million, and that the University's income was reduced from $210 million to
$205 million, about a $5 million reduction, and that was after taking into
account a 10% tuition fee increase.
Referring to item 2. Mr. Gellatly stated that it was important to note
that the Faculty Adjustment Fund ($5.5 million of the $6.25 million) was
being made available to assist Universities to adjust their faculty and
staff complements and that it was not an open fund to be used entirely at
the University's discretion. He stated that Senate should also know that
the President must submit a statement of academic planning goals and
objectives to the Universities Council for its consideration before funds
are released. In addition the University will be required at the end of the
year to account to Council for precisely how it has spent the funds.
As far as the $2.2 million additional expenses mentioned in item 5. is
concerned, Mr. Gellatly explained that this includes benefit rate increases
of $600,000, utility rate increases of $460,000, and $324,000 to cover the
servicing of  such items  as the Student  Union Building,  the Medical Research 8438.
Saturday, May 25,  1985
Budget 1985-86    (continued)
Building at Shaughnessy Hospital and the Pulp and Paper Research building
which will probably be opening in August. The Senate Budget Committee felt
strongly that the non-salary inflation factor relating to the non-salary
component of the budget should have some allowance for inflation. An amount
of approximately $800,000, or 4%, for inflation, was therefore included,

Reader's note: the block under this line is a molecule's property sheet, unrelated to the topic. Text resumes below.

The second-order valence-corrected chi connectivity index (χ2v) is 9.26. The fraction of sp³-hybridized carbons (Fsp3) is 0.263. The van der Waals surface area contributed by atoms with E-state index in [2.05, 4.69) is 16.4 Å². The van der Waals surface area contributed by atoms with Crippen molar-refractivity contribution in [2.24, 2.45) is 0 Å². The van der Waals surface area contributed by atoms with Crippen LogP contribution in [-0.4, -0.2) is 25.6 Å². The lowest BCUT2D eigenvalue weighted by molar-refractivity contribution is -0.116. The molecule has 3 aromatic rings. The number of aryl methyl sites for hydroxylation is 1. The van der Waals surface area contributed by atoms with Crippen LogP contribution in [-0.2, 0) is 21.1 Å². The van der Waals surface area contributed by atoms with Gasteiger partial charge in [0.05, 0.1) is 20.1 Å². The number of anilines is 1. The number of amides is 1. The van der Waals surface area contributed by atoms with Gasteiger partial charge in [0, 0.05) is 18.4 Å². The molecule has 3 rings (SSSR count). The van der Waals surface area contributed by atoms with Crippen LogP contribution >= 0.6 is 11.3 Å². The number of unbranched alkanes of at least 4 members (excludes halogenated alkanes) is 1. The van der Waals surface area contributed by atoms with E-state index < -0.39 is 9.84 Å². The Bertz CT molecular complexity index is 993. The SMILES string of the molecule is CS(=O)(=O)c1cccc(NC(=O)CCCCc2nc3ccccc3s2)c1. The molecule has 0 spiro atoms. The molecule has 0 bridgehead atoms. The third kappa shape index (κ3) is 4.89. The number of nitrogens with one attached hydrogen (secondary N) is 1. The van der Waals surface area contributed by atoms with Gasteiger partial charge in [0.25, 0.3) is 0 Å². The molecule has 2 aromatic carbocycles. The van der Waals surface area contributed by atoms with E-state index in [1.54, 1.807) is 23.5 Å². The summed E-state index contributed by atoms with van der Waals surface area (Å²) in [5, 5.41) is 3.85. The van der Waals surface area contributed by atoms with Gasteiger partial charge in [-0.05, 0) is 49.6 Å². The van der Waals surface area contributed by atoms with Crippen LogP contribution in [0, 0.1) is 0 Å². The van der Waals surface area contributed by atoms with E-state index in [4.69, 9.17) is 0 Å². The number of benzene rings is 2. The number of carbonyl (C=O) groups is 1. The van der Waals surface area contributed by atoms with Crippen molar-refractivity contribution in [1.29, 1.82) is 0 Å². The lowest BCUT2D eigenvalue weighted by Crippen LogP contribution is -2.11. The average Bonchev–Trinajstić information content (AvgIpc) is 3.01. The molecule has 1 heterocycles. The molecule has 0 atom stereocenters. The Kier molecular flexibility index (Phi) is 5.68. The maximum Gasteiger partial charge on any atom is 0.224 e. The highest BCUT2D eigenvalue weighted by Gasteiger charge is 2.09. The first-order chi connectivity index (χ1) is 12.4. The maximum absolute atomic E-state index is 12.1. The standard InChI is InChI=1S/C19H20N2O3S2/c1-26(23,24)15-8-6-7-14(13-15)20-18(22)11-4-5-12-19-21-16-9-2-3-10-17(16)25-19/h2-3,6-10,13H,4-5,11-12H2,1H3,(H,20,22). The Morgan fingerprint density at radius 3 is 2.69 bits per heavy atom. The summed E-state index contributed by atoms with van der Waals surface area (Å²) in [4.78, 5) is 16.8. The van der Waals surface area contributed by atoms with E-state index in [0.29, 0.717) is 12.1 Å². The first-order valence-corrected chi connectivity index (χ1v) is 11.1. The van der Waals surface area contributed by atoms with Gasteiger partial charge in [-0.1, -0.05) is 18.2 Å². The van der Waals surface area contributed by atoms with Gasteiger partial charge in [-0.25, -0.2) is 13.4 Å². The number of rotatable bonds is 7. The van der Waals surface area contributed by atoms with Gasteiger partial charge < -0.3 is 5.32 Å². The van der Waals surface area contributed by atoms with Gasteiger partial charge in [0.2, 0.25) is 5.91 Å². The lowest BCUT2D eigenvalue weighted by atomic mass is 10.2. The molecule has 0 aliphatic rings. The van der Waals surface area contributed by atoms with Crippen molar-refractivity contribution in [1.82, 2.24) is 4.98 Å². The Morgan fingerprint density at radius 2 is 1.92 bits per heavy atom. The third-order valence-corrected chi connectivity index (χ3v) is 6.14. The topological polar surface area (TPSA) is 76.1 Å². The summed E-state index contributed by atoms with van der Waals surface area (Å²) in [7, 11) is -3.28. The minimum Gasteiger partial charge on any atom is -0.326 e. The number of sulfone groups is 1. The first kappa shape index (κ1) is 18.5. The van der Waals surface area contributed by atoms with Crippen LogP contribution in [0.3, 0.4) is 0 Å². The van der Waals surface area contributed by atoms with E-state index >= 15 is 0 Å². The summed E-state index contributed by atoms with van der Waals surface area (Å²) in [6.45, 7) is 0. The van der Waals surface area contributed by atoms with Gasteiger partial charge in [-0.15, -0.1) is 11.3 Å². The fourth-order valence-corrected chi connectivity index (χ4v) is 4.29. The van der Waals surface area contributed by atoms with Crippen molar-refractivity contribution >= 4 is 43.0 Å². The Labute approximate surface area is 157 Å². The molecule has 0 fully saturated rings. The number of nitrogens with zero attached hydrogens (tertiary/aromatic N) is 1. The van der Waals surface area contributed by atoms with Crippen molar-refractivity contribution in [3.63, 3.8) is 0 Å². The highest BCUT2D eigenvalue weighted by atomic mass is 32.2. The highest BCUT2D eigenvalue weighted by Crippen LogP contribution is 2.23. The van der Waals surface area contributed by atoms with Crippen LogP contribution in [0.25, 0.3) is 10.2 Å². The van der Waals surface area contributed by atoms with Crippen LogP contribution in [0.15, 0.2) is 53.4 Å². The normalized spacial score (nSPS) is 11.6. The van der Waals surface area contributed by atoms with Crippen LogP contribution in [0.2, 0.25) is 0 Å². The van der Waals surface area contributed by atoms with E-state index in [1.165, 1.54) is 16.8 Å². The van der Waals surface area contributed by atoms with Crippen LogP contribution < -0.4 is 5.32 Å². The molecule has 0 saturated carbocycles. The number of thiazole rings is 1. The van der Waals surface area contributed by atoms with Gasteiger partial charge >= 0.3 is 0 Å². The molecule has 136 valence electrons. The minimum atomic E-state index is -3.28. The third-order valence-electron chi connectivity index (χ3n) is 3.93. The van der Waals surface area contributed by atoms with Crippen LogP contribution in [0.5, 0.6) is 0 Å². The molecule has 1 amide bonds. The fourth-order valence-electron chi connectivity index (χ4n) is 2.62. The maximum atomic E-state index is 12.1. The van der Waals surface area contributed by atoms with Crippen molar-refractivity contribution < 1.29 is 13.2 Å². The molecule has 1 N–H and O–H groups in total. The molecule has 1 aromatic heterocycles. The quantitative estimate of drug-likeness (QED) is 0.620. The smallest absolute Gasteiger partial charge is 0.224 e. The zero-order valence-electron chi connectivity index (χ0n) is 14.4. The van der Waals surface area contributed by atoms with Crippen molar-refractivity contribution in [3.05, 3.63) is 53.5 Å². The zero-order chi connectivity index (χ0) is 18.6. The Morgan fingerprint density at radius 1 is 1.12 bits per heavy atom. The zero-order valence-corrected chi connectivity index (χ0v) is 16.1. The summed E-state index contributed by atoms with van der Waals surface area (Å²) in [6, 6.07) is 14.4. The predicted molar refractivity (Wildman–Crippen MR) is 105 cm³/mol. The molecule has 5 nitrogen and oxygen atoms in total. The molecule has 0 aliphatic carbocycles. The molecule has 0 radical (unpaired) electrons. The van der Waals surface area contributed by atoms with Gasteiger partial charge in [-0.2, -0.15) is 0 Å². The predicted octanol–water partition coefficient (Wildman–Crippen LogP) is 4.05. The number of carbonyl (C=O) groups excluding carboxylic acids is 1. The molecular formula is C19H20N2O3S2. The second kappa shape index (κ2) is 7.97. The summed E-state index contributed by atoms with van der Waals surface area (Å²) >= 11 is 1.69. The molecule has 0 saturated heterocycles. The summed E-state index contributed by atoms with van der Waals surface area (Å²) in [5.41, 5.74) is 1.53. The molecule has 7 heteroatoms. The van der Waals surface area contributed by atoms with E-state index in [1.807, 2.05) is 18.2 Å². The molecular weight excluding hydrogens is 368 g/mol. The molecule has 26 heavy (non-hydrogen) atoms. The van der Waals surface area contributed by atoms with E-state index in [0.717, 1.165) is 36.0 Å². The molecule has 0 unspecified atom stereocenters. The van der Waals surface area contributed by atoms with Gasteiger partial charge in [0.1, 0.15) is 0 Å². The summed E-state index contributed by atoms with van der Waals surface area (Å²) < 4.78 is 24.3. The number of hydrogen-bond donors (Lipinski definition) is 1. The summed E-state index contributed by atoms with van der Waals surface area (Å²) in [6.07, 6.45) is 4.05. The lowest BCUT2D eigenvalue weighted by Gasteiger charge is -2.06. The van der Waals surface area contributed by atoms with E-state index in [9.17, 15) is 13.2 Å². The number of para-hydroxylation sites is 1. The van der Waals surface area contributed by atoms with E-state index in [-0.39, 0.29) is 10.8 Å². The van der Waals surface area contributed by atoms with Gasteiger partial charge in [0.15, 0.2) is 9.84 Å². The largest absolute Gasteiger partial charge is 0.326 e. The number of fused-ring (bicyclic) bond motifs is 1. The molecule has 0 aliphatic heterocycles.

bringing the total anticipated expenses for 1985-86 to $214,586 million.
Mr. Gellatly stated that cost reductions in non-Faculty units amounting to
$2,454 million had also been proposed so that at this point total
expenditures amounted to $212 million, with a total income of $205 million
leaving a deficit of $7 million.
Mr. Gellatly concluded his remarks by noting that the cost of $1.9
million arising from arrangements already in place for voluntary early
termination of appointments are not included in any of the figures because
of the government's indication that it may provide funds for such
commitments independent of operating grants for 1985/86.
Following considerable discussion of the financial situation the
Chairman called upon the Acting Vice-President, Academic, Dr. Birch, to
speak to the report containing recommendations for program discontinuance.
After making general observations about the context and nature of the
process leading to the recommendations, Dr. Birch drew Senate's attention to
the memorandum he had addressed to the President and particularly to the
serious consequences of the recommendations. Dr. Birch then made the
following comments about the Faculties for which there were no specific
recommendations. 8439.
Saturday, May 25, 1985
Faculty of Science
The reduction identified for the budget of the Faculty of Science was
$375,000. It did not have any specific program reductions attached to it.
The response of the Dean of Science to the letter from the Vice-President,
Academic to particular questions that were raised included a number of
elements that enabled the issues to be dealt with without program
elimination. Specifically, in the Faculty of Science there are areas of
extreme over-enrolment and some areas where the student-faculty ratios are
generous by general university standards. Three particular areas in the
Faculty of Science were identified as standing out among all the programs in
the Faculty in terms of the student/faculty ratio being more favourable.
Those were Botany, Geophysics and Astronomy, and Oceanography. The scale of
the discrepancy was a matter of concern. It was not being suggested that
all units in the University or even within a Faculty have the same teaching
load and the same kind of ratio between students and faculty regardless of
the subject matter or pedagogical tradition. However, the discrepancies
between those areas on the one hand and areas such as Computer Science,